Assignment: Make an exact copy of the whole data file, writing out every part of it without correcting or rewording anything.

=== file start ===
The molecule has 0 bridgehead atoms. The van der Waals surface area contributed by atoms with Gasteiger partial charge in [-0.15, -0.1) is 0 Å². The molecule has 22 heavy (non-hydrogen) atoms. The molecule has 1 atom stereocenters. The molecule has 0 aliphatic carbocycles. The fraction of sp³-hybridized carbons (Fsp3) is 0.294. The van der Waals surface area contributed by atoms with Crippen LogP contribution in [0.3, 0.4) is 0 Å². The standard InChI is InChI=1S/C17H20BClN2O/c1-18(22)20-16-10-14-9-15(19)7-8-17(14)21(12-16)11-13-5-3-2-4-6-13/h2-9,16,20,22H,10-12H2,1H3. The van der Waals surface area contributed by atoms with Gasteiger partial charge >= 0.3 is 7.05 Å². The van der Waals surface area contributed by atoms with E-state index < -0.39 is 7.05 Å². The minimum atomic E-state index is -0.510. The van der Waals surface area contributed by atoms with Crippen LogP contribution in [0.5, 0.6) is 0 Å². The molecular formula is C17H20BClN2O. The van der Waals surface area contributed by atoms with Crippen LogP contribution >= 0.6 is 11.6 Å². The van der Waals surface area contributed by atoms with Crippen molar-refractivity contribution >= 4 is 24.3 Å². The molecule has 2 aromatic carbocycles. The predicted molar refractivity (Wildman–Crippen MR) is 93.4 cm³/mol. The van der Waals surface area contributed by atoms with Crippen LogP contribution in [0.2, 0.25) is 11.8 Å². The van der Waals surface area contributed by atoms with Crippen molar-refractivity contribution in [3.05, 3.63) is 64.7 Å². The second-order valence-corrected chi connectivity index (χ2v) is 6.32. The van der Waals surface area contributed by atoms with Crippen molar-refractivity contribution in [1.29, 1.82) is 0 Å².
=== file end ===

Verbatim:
The molecule has 0 bridgehead atoms. The van der Waals surface area contributed by atoms with Gasteiger partial charge in [-0.15, -0.1) is 0 Å². The molecule has 22 heavy (non-hydrogen) atoms. The molecule has 1 atom stereocenters. The molecule has 0 aliphatic carbocycles. The fraction of sp³-hybridized carbons (Fsp3) is 0.294. The van der Waals surface area contributed by atoms with Crippen LogP contribution in [0.3, 0.4) is 0 Å². The standard InChI is InChI=1S/C17H20BClN2O/c1-18(22)20-16-10-14-9-15(19)7-8-17(14)21(12-16)11-13-5-3-2-4-6-13/h2-9,16,20,22H,10-12H2,1H3. The van der Waals surface area contributed by atoms with Gasteiger partial charge >= 0.3 is 7.05 Å². The van der Waals surface area contributed by atoms with E-state index < -0.39 is 7.05 Å². The minimum atomic E-state index is -0.510. The van der Waals surface area contributed by atoms with Crippen LogP contribution in [0.5, 0.6) is 0 Å². The molecular formula is C17H20BClN2O. The van der Waals surface area contributed by atoms with Crippen LogP contribution >= 0.6 is 11.6 Å². The van der Waals surface area contributed by atoms with Crippen molar-refractivity contribution >= 4 is 24.3 Å². The molecule has 2 aromatic carbocycles. The predicted molar refractivity (Wildman–Crippen MR) is 93.4 cm³/mol. The van der Waals surface area contributed by atoms with Crippen LogP contribution in [0.2, 0.25) is 11.8 Å². The van der Waals surface area contributed by atoms with Crippen molar-refractivity contribution in [3.05, 3.63) is 64.7 Å². The second-order valence-corrected chi connectivity index (χ2v) is 6.32. The van der Waals surface area contributed by atoms with Crippen molar-refractivity contribution in [1.29, 1.82) is 0 Å².